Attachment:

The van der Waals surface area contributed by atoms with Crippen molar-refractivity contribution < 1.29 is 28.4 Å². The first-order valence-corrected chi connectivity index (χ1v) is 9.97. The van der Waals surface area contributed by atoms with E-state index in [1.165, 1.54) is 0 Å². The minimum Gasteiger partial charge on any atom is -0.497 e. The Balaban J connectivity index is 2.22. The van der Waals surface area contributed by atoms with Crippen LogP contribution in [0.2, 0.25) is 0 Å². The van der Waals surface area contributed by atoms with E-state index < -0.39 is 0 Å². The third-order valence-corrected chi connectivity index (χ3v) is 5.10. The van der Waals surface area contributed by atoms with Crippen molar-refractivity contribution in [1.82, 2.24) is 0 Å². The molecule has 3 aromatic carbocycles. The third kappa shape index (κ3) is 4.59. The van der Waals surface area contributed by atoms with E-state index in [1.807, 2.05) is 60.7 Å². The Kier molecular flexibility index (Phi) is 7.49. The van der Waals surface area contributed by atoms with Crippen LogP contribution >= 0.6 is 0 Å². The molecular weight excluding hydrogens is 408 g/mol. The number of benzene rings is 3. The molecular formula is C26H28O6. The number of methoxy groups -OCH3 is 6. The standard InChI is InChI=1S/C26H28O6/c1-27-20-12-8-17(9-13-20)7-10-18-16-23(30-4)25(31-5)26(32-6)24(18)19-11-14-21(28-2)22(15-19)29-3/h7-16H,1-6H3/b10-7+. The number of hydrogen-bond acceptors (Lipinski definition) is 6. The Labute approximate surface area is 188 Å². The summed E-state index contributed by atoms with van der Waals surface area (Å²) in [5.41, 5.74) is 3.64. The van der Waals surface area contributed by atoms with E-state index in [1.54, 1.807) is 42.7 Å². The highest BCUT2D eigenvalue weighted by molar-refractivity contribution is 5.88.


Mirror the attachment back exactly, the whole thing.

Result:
The van der Waals surface area contributed by atoms with Crippen molar-refractivity contribution < 1.29 is 28.4 Å². The first-order valence-corrected chi connectivity index (χ1v) is 9.97. The van der Waals surface area contributed by atoms with E-state index in [1.165, 1.54) is 0 Å². The minimum Gasteiger partial charge on any atom is -0.497 e. The Balaban J connectivity index is 2.22. The van der Waals surface area contributed by atoms with Crippen LogP contribution in [0.2, 0.25) is 0 Å². The van der Waals surface area contributed by atoms with E-state index < -0.39 is 0 Å². The third-order valence-corrected chi connectivity index (χ3v) is 5.10. The van der Waals surface area contributed by atoms with Crippen molar-refractivity contribution in [1.82, 2.24) is 0 Å². The molecule has 3 aromatic carbocycles. The third kappa shape index (κ3) is 4.59. The van der Waals surface area contributed by atoms with E-state index in [1.807, 2.05) is 60.7 Å². The Kier molecular flexibility index (Phi) is 7.49. The van der Waals surface area contributed by atoms with Crippen LogP contribution >= 0.6 is 0 Å². The molecular weight excluding hydrogens is 408 g/mol. The number of benzene rings is 3. The molecular formula is C26H28O6. The number of methoxy groups -OCH3 is 6. The standard InChI is InChI=1S/C26H28O6/c1-27-20-12-8-17(9-13-20)7-10-18-16-23(30-4)25(31-5)26(32-6)24(18)19-11-14-21(28-2)22(15-19)29-3/h7-16H,1-6H3/b10-7+. The number of hydrogen-bond acceptors (Lipinski definition) is 6. The Labute approximate surface area is 188 Å². The summed E-state index contributed by atoms with van der Waals surface area (Å²) in [5.41, 5.74) is 3.64. The van der Waals surface area contributed by atoms with E-state index in [1.54, 1.807) is 42.7 Å². The highest BCUT2D eigenvalue weighted by molar-refractivity contribution is 5.88.